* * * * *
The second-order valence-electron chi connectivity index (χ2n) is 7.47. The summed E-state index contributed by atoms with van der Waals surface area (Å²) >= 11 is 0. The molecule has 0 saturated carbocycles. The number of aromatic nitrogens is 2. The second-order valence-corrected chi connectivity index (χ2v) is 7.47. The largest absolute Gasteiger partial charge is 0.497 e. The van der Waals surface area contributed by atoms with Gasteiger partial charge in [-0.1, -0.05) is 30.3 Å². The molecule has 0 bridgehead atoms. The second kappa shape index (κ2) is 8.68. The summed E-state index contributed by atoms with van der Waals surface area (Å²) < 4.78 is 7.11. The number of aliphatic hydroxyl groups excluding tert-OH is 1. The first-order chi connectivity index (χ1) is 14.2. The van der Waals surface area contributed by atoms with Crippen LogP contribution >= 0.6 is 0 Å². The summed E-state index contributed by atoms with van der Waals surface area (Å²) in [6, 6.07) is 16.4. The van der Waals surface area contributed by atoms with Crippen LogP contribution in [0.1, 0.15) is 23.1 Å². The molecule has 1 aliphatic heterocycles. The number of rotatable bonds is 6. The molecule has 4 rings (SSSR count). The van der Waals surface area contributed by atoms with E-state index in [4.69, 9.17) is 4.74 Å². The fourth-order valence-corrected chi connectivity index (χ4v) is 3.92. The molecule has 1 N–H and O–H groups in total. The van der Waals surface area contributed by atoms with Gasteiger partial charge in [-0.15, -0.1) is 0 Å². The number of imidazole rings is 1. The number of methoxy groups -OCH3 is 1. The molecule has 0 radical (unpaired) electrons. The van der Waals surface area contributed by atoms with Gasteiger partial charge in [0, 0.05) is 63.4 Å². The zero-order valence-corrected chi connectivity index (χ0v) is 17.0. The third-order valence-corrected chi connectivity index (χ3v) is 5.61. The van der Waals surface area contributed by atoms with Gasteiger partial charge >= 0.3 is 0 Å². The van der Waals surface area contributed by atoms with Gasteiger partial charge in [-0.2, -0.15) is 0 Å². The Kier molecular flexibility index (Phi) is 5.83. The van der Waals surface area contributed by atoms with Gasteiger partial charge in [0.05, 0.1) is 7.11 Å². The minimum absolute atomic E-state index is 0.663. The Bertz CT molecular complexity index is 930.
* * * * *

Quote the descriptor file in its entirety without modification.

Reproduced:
The second-order valence-electron chi connectivity index (χ2n) is 7.47. The summed E-state index contributed by atoms with van der Waals surface area (Å²) >= 11 is 0. The molecule has 0 saturated carbocycles. The number of aromatic nitrogens is 2. The second-order valence-corrected chi connectivity index (χ2v) is 7.47. The largest absolute Gasteiger partial charge is 0.497 e. The van der Waals surface area contributed by atoms with Gasteiger partial charge in [-0.1, -0.05) is 30.3 Å². The molecule has 0 bridgehead atoms. The second kappa shape index (κ2) is 8.68. The summed E-state index contributed by atoms with van der Waals surface area (Å²) < 4.78 is 7.11. The number of aliphatic hydroxyl groups excluding tert-OH is 1. The first-order chi connectivity index (χ1) is 14.2. The van der Waals surface area contributed by atoms with Crippen LogP contribution >= 0.6 is 0 Å². The summed E-state index contributed by atoms with van der Waals surface area (Å²) in [6, 6.07) is 16.4. The van der Waals surface area contributed by atoms with Crippen LogP contribution in [0.1, 0.15) is 23.1 Å². The molecule has 1 aliphatic heterocycles. The number of rotatable bonds is 6. The molecule has 4 rings (SSSR count). The van der Waals surface area contributed by atoms with E-state index in [4.69, 9.17) is 4.74 Å². The fourth-order valence-corrected chi connectivity index (χ4v) is 3.92. The molecule has 1 N–H and O–H groups in total. The van der Waals surface area contributed by atoms with Gasteiger partial charge in [-0.15, -0.1) is 0 Å². The number of imidazole rings is 1. The number of methoxy groups -OCH3 is 1. The molecule has 0 radical (unpaired) electrons. The van der Waals surface area contributed by atoms with Gasteiger partial charge in [0, 0.05) is 63.4 Å². The zero-order valence-corrected chi connectivity index (χ0v) is 17.0. The third-order valence-corrected chi connectivity index (χ3v) is 5.61. The van der Waals surface area contributed by atoms with Gasteiger partial charge >= 0.3 is 0 Å². The van der Waals surface area contributed by atoms with Gasteiger partial charge in [-0.2, -0.15) is 0 Å². The Kier molecular flexibility index (Phi) is 5.83. The van der Waals surface area contributed by atoms with Gasteiger partial charge in [0.05, 0.1) is 7.11 Å². The minimum absolute atomic E-state index is 0.663. The Bertz CT molecular complexity index is 930.